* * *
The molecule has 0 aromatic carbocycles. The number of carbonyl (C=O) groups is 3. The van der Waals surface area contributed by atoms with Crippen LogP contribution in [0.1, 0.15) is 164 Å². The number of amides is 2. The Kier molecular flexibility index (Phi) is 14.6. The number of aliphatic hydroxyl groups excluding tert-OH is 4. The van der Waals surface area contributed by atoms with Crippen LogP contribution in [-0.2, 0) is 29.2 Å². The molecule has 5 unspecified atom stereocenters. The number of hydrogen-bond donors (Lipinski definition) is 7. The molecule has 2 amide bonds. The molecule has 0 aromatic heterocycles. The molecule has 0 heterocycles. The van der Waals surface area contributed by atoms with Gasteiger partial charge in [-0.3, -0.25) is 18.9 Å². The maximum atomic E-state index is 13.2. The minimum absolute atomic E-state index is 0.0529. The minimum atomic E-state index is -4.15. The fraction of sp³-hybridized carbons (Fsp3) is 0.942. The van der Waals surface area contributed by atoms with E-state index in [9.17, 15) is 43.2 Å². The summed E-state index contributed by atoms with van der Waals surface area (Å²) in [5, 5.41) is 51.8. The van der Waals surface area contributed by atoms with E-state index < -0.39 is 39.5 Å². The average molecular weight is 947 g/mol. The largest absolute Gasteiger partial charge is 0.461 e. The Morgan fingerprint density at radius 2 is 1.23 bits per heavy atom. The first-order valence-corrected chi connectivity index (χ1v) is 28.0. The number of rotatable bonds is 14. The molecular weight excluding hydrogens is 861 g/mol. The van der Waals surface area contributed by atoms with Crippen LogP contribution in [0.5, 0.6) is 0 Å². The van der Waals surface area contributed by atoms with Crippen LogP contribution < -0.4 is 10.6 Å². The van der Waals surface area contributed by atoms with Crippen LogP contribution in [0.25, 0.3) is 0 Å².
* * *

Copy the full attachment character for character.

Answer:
The molecule has 0 aromatic carbocycles. The number of carbonyl (C=O) groups is 3. The van der Waals surface area contributed by atoms with Crippen LogP contribution in [0.1, 0.15) is 164 Å². The number of amides is 2. The Kier molecular flexibility index (Phi) is 14.6. The number of aliphatic hydroxyl groups excluding tert-OH is 4. The van der Waals surface area contributed by atoms with Crippen LogP contribution in [-0.2, 0) is 29.2 Å². The molecule has 5 unspecified atom stereocenters. The number of hydrogen-bond donors (Lipinski definition) is 7. The molecule has 2 amide bonds. The molecule has 0 aromatic heterocycles. The molecule has 0 heterocycles. The van der Waals surface area contributed by atoms with Gasteiger partial charge in [-0.3, -0.25) is 18.9 Å². The maximum atomic E-state index is 13.2. The minimum absolute atomic E-state index is 0.0529. The minimum atomic E-state index is -4.15. The fraction of sp³-hybridized carbons (Fsp3) is 0.942. The van der Waals surface area contributed by atoms with E-state index in [9.17, 15) is 43.2 Å². The summed E-state index contributed by atoms with van der Waals surface area (Å²) in [5, 5.41) is 51.8. The van der Waals surface area contributed by atoms with E-state index < -0.39 is 39.5 Å². The average molecular weight is 947 g/mol. The largest absolute Gasteiger partial charge is 0.461 e. The Morgan fingerprint density at radius 2 is 1.23 bits per heavy atom. The first-order valence-corrected chi connectivity index (χ1v) is 28.0. The number of rotatable bonds is 14. The molecular weight excluding hydrogens is 861 g/mol. The van der Waals surface area contributed by atoms with Crippen LogP contribution in [0.5, 0.6) is 0 Å². The van der Waals surface area contributed by atoms with Crippen LogP contribution < -0.4 is 10.6 Å². The van der Waals surface area contributed by atoms with Crippen LogP contribution in [0.25, 0.3) is 0 Å².